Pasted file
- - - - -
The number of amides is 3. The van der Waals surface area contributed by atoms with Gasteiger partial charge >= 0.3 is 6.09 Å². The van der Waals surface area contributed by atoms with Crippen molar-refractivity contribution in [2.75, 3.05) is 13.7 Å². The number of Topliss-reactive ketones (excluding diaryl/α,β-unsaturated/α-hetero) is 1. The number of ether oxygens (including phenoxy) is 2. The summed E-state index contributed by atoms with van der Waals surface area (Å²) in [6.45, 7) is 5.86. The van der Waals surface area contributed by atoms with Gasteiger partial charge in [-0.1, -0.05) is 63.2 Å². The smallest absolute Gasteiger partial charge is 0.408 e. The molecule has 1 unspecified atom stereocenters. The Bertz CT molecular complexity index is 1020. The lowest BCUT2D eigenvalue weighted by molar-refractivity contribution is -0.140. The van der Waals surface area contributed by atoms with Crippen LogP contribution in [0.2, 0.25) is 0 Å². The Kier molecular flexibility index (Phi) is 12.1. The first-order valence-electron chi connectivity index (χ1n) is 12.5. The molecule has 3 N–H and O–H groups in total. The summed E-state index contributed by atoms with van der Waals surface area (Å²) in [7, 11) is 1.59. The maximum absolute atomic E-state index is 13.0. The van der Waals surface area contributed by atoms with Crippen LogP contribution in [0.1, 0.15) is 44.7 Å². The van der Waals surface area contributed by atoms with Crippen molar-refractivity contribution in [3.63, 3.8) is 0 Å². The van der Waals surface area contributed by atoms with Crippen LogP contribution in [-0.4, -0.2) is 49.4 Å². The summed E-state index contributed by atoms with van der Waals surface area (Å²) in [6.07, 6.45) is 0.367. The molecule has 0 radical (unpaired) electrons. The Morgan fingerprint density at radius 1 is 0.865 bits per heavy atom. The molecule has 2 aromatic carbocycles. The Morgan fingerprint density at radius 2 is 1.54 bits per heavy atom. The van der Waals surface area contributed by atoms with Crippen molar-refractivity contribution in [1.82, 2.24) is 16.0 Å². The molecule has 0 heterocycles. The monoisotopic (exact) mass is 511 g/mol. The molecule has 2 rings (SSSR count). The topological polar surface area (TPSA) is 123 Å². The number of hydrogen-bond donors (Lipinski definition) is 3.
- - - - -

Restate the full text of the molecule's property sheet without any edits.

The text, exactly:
The number of amides is 3. The van der Waals surface area contributed by atoms with Gasteiger partial charge >= 0.3 is 6.09 Å². The van der Waals surface area contributed by atoms with Crippen molar-refractivity contribution in [2.75, 3.05) is 13.7 Å². The number of Topliss-reactive ketones (excluding diaryl/α,β-unsaturated/α-hetero) is 1. The number of ether oxygens (including phenoxy) is 2. The summed E-state index contributed by atoms with van der Waals surface area (Å²) in [6.45, 7) is 5.86. The van der Waals surface area contributed by atoms with Gasteiger partial charge in [-0.1, -0.05) is 63.2 Å². The smallest absolute Gasteiger partial charge is 0.408 e. The molecule has 1 unspecified atom stereocenters. The Bertz CT molecular complexity index is 1020. The lowest BCUT2D eigenvalue weighted by molar-refractivity contribution is -0.140. The van der Waals surface area contributed by atoms with Crippen LogP contribution in [0.2, 0.25) is 0 Å². The Kier molecular flexibility index (Phi) is 12.1. The first-order valence-electron chi connectivity index (χ1n) is 12.5. The molecule has 3 N–H and O–H groups in total. The summed E-state index contributed by atoms with van der Waals surface area (Å²) in [7, 11) is 1.59. The maximum absolute atomic E-state index is 13.0. The van der Waals surface area contributed by atoms with Crippen LogP contribution in [0.1, 0.15) is 44.7 Å². The van der Waals surface area contributed by atoms with Crippen molar-refractivity contribution in [3.63, 3.8) is 0 Å². The van der Waals surface area contributed by atoms with Crippen LogP contribution in [-0.4, -0.2) is 49.4 Å². The summed E-state index contributed by atoms with van der Waals surface area (Å²) in [6.07, 6.45) is 0.367. The molecule has 0 radical (unpaired) electrons. The Morgan fingerprint density at radius 1 is 0.865 bits per heavy atom. The molecule has 2 aromatic carbocycles. The Morgan fingerprint density at radius 2 is 1.54 bits per heavy atom. The van der Waals surface area contributed by atoms with Crippen molar-refractivity contribution in [1.82, 2.24) is 16.0 Å². The molecule has 0 heterocycles. The monoisotopic (exact) mass is 511 g/mol. The molecule has 2 rings (SSSR count). The topological polar surface area (TPSA) is 123 Å². The number of hydrogen-bond donors (Lipinski definition) is 3.